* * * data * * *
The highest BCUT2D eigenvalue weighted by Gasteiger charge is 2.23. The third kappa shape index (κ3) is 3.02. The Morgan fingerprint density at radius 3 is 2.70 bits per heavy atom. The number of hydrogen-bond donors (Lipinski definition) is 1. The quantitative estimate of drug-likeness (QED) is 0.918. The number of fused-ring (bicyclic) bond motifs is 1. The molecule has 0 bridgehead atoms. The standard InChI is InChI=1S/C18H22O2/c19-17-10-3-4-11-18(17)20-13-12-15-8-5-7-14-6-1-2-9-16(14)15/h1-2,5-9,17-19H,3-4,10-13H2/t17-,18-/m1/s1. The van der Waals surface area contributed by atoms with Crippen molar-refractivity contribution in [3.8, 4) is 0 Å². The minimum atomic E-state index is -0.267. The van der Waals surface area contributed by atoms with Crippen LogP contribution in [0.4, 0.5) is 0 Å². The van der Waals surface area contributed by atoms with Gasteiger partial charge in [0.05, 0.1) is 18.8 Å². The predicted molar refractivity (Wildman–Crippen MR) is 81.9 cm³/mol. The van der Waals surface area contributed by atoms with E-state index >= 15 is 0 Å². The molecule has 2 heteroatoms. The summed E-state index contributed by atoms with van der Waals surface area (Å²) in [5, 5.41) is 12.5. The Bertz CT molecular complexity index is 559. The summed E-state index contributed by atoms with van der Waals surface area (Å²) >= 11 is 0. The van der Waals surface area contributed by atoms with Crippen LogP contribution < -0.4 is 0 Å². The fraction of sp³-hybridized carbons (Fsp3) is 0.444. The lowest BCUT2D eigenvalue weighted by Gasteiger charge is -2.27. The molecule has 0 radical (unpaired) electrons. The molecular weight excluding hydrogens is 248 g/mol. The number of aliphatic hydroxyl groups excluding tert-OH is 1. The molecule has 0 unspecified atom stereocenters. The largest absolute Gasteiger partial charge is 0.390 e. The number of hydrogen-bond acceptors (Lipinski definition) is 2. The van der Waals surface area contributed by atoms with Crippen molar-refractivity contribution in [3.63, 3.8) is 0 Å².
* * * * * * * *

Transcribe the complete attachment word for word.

The highest BCUT2D eigenvalue weighted by Gasteiger charge is 2.23. The third kappa shape index (κ3) is 3.02. The Morgan fingerprint density at radius 3 is 2.70 bits per heavy atom. The number of hydrogen-bond donors (Lipinski definition) is 1. The quantitative estimate of drug-likeness (QED) is 0.918. The number of fused-ring (bicyclic) bond motifs is 1. The molecule has 0 bridgehead atoms. The standard InChI is InChI=1S/C18H22O2/c19-17-10-3-4-11-18(17)20-13-12-15-8-5-7-14-6-1-2-9-16(14)15/h1-2,5-9,17-19H,3-4,10-13H2/t17-,18-/m1/s1. The van der Waals surface area contributed by atoms with Crippen molar-refractivity contribution in [3.8, 4) is 0 Å². The minimum atomic E-state index is -0.267. The van der Waals surface area contributed by atoms with Crippen LogP contribution in [0.4, 0.5) is 0 Å². The van der Waals surface area contributed by atoms with Gasteiger partial charge in [0.05, 0.1) is 18.8 Å². The predicted molar refractivity (Wildman–Crippen MR) is 81.9 cm³/mol. The van der Waals surface area contributed by atoms with E-state index >= 15 is 0 Å². The molecule has 2 heteroatoms. The summed E-state index contributed by atoms with van der Waals surface area (Å²) in [5, 5.41) is 12.5. The Bertz CT molecular complexity index is 559. The summed E-state index contributed by atoms with van der Waals surface area (Å²) >= 11 is 0. The van der Waals surface area contributed by atoms with Crippen LogP contribution < -0.4 is 0 Å². The fraction of sp³-hybridized carbons (Fsp3) is 0.444. The lowest BCUT2D eigenvalue weighted by Gasteiger charge is -2.27. The molecule has 0 radical (unpaired) electrons. The molecular weight excluding hydrogens is 248 g/mol. The number of aliphatic hydroxyl groups excluding tert-OH is 1. The molecule has 0 unspecified atom stereocenters. The largest absolute Gasteiger partial charge is 0.390 e. The number of hydrogen-bond acceptors (Lipinski definition) is 2. The van der Waals surface area contributed by atoms with Crippen molar-refractivity contribution in [3.63, 3.8) is 0 Å².